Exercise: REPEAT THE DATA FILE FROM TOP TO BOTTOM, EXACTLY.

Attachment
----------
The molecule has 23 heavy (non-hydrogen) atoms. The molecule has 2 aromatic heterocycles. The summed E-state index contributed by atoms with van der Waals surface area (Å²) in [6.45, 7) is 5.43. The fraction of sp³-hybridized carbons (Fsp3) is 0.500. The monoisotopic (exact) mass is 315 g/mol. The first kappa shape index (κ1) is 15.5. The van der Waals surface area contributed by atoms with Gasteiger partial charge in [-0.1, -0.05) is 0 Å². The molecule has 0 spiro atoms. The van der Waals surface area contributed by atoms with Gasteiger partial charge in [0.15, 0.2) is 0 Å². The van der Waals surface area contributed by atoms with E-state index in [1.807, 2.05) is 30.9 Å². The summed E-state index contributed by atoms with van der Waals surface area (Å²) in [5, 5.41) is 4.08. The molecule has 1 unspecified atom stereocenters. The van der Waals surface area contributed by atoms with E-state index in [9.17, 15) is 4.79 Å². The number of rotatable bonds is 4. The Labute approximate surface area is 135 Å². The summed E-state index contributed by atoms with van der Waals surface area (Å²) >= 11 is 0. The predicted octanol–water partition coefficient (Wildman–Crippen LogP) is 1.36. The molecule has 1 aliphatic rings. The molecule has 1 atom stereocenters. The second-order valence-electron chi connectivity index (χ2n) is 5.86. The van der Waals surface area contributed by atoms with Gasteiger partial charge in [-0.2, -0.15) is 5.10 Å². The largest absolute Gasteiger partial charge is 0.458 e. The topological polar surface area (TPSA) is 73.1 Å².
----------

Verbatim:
The molecule has 23 heavy (non-hydrogen) atoms. The molecule has 2 aromatic heterocycles. The summed E-state index contributed by atoms with van der Waals surface area (Å²) in [6.45, 7) is 5.43. The fraction of sp³-hybridized carbons (Fsp3) is 0.500. The monoisotopic (exact) mass is 315 g/mol. The first kappa shape index (κ1) is 15.5. The van der Waals surface area contributed by atoms with Gasteiger partial charge in [-0.1, -0.05) is 0 Å². The molecule has 0 spiro atoms. The van der Waals surface area contributed by atoms with Gasteiger partial charge in [0.15, 0.2) is 0 Å². The van der Waals surface area contributed by atoms with E-state index in [1.807, 2.05) is 30.9 Å². The summed E-state index contributed by atoms with van der Waals surface area (Å²) in [5, 5.41) is 4.08. The molecule has 1 unspecified atom stereocenters. The van der Waals surface area contributed by atoms with E-state index in [9.17, 15) is 4.79 Å². The number of rotatable bonds is 4. The Labute approximate surface area is 135 Å². The summed E-state index contributed by atoms with van der Waals surface area (Å²) >= 11 is 0. The predicted octanol–water partition coefficient (Wildman–Crippen LogP) is 1.36. The molecule has 1 aliphatic rings. The molecule has 1 atom stereocenters. The second-order valence-electron chi connectivity index (χ2n) is 5.86. The van der Waals surface area contributed by atoms with Gasteiger partial charge in [-0.2, -0.15) is 5.10 Å². The largest absolute Gasteiger partial charge is 0.458 e. The topological polar surface area (TPSA) is 73.1 Å².